O'Brien also won ten squash caps with Ireland (1952–65), and played competitive tennis with the Kenilworth and Fitzwilliam clubs in Dublin, Cardiff Castle LTC (representing Glamorgan in 1953), and Grange Dyvours LTC in Edinburgh. He played squash with the Grange club in Edinburgh into his 40s. He was once a reserve to the Welsh tennis squad, and regretted never entering Wimbledon as an amateur.
While based near Oxford as a sales manager for Harp Lager, O'Brien was appointed manager of the six-month British Lions tour in 1966 to Australia, New Zealand and Canada, during a transformative period for rugby in Britain and Ireland. The tour was the first to appoint a coach (John Robins), while the selection of England's Michael Campbell-Lamerton as captain, rather than the immense Welshman Alun Pask (who had just led Wales to the five nations championship), was cause for some comment. The absence of clearly delineated authority among manager, coach and captain produced recurring tension and misunderstanding.
After winning their two tests against Australia and completely dominating the regional and club selections they met there (the first Lions tour to leave Australia unbeaten since 1904), they faced formidable opposition and a hostile environment in New Zealand. O'Brien criticised the refereeing and negative rugby the Lions encountered; his assertion, supported by acting captain Jim Telfer, after a loss to Canterbury, that 'we are heartily sick of the obstruction, short-arm tackling and illegal tactics employed by teams we have met in New Zealand' (Times, 3 February 2006), caused a furore, leading to personal mediation between the two sides by the governor general of New Zealand. The New Zealand press sought to exploit divisions in the Lions camp, especially when Campbell-Lamerton was dropped from the test side and the captaincy was deliberately rotated. O'Brien's week-long visit to Fiji on behalf of the Lions Committee to establish closer links with the Pacific nations was wrongly portrayed as his response to undue strain. Losing all four tests in New Zealand, the Lions played British Columbia (losing 3–8) and Canada (winning 19–8) on their westward return home. After the tour, O'Brien's report to the Lions Committee criticised the organisation, selection and length of the tour, as well as the lack of neutral referees and financial support for the touring party.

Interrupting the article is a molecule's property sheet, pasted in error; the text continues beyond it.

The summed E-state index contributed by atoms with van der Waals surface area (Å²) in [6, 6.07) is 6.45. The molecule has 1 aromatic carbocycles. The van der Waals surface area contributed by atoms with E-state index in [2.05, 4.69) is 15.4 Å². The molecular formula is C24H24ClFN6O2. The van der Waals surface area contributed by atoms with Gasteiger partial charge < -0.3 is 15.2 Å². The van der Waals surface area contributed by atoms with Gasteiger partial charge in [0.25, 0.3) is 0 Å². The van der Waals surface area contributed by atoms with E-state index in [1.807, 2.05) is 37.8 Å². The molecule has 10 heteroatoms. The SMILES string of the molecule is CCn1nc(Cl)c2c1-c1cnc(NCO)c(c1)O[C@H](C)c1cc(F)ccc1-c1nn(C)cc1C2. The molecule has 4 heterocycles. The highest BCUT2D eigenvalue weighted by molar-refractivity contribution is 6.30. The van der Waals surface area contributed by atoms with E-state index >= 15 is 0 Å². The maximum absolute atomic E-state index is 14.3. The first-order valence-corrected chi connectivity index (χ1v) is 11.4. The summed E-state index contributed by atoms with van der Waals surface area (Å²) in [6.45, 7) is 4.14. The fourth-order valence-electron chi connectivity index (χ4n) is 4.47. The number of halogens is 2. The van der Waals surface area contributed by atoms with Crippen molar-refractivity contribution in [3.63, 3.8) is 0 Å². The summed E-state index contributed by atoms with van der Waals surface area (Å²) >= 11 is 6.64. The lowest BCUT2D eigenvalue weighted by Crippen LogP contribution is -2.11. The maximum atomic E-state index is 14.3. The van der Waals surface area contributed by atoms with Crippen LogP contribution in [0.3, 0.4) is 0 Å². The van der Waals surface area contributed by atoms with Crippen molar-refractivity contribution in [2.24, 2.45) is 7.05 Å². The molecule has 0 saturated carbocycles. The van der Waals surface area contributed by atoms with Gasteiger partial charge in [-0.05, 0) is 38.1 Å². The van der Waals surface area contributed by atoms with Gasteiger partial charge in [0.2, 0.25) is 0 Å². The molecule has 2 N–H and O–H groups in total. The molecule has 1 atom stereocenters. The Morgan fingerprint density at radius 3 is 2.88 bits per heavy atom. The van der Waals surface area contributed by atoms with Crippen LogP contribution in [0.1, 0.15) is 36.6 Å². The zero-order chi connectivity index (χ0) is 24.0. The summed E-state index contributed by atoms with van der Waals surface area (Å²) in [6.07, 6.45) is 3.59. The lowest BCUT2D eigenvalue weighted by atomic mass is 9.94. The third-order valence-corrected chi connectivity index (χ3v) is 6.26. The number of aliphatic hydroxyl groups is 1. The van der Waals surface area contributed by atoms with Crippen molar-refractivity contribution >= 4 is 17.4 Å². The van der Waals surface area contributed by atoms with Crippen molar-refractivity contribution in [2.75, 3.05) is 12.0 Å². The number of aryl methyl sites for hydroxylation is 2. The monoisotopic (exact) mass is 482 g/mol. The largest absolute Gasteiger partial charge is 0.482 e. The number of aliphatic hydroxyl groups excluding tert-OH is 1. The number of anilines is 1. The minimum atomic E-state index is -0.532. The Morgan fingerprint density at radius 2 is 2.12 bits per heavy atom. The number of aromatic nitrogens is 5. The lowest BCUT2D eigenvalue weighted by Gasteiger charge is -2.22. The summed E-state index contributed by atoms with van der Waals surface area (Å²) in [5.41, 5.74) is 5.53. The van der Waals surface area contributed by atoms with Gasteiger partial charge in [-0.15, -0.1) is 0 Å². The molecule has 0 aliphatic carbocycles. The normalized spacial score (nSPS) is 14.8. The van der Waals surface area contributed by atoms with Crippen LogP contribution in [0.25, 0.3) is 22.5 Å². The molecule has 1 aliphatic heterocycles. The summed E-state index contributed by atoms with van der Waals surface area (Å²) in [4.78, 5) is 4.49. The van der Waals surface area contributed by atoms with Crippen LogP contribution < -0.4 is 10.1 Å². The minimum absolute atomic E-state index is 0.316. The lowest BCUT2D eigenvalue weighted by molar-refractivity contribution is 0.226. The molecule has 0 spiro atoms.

O'Brien made his working career in the UK as an executive with Guinness, initially in Wales and England before moving to Scotland, where he spent the last forty-five years of his life. Rising to general manager of Guinness (Scotland) by 1970, he later became a director of Harp Lager. He enjoyed his retirement in Edinburgh, taking a master's degree in architectural history at Edinburgh University in his 70s, enjoying poetry and light opera with the Savoy Opera Company, and remaining active in the Grange Hockey Club in Edinburgh into the 1970s. He was inducted into the rugby writers' Irish Hall of Fame in 1991.
O'Brien died 26 December 2005 at his home in Edinburgh, survived by his wife Ann and their daughter and four sons. After a funeral service in Rosewell parish church on the outskirts of Edinburgh, he was buried in Lasswade cemetery, overlooking his home.